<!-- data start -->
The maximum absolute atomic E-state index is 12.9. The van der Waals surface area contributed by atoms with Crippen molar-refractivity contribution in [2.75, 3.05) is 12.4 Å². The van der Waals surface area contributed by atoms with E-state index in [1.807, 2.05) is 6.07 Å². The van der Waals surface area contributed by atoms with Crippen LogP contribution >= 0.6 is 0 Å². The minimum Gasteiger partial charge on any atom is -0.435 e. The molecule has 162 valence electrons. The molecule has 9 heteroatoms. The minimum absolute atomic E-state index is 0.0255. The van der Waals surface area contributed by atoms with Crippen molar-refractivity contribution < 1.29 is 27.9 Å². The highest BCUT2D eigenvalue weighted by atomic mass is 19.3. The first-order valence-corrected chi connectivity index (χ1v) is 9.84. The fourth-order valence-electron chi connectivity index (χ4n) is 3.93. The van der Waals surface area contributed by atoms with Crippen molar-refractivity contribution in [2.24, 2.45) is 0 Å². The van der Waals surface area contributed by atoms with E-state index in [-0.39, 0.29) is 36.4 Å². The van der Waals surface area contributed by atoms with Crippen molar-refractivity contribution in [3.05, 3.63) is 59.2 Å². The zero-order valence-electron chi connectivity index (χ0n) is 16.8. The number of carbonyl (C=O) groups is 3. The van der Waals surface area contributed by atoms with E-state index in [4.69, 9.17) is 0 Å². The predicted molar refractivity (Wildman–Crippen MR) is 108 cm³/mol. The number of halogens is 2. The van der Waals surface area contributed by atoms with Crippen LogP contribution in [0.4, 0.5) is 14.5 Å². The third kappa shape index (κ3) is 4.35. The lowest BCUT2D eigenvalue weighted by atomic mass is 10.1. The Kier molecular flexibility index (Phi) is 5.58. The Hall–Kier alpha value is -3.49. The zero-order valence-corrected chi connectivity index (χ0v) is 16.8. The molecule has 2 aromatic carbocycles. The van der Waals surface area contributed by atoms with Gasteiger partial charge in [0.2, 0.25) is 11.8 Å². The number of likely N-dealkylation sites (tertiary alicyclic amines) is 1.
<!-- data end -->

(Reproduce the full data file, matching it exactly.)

The maximum absolute atomic E-state index is 12.9. The van der Waals surface area contributed by atoms with Crippen molar-refractivity contribution in [2.75, 3.05) is 12.4 Å². The van der Waals surface area contributed by atoms with E-state index in [1.807, 2.05) is 6.07 Å². The van der Waals surface area contributed by atoms with Crippen LogP contribution >= 0.6 is 0 Å². The minimum Gasteiger partial charge on any atom is -0.435 e. The molecule has 162 valence electrons. The molecule has 9 heteroatoms. The minimum absolute atomic E-state index is 0.0255. The van der Waals surface area contributed by atoms with Crippen molar-refractivity contribution < 1.29 is 27.9 Å². The highest BCUT2D eigenvalue weighted by atomic mass is 19.3. The first-order valence-corrected chi connectivity index (χ1v) is 9.84. The fourth-order valence-electron chi connectivity index (χ4n) is 3.93. The van der Waals surface area contributed by atoms with Crippen molar-refractivity contribution in [2.24, 2.45) is 0 Å². The van der Waals surface area contributed by atoms with E-state index in [-0.39, 0.29) is 36.4 Å². The van der Waals surface area contributed by atoms with Crippen molar-refractivity contribution in [3.05, 3.63) is 59.2 Å². The zero-order valence-electron chi connectivity index (χ0n) is 16.8. The number of carbonyl (C=O) groups is 3. The van der Waals surface area contributed by atoms with E-state index in [4.69, 9.17) is 0 Å². The predicted molar refractivity (Wildman–Crippen MR) is 108 cm³/mol. The number of halogens is 2. The van der Waals surface area contributed by atoms with Crippen LogP contribution in [0.4, 0.5) is 14.5 Å². The third kappa shape index (κ3) is 4.35. The lowest BCUT2D eigenvalue weighted by atomic mass is 10.1. The Kier molecular flexibility index (Phi) is 5.58. The Hall–Kier alpha value is -3.49. The zero-order valence-corrected chi connectivity index (χ0v) is 16.8. The molecule has 2 aromatic carbocycles. The van der Waals surface area contributed by atoms with Gasteiger partial charge in [0.2, 0.25) is 11.8 Å². The number of likely N-dealkylation sites (tertiary alicyclic amines) is 1.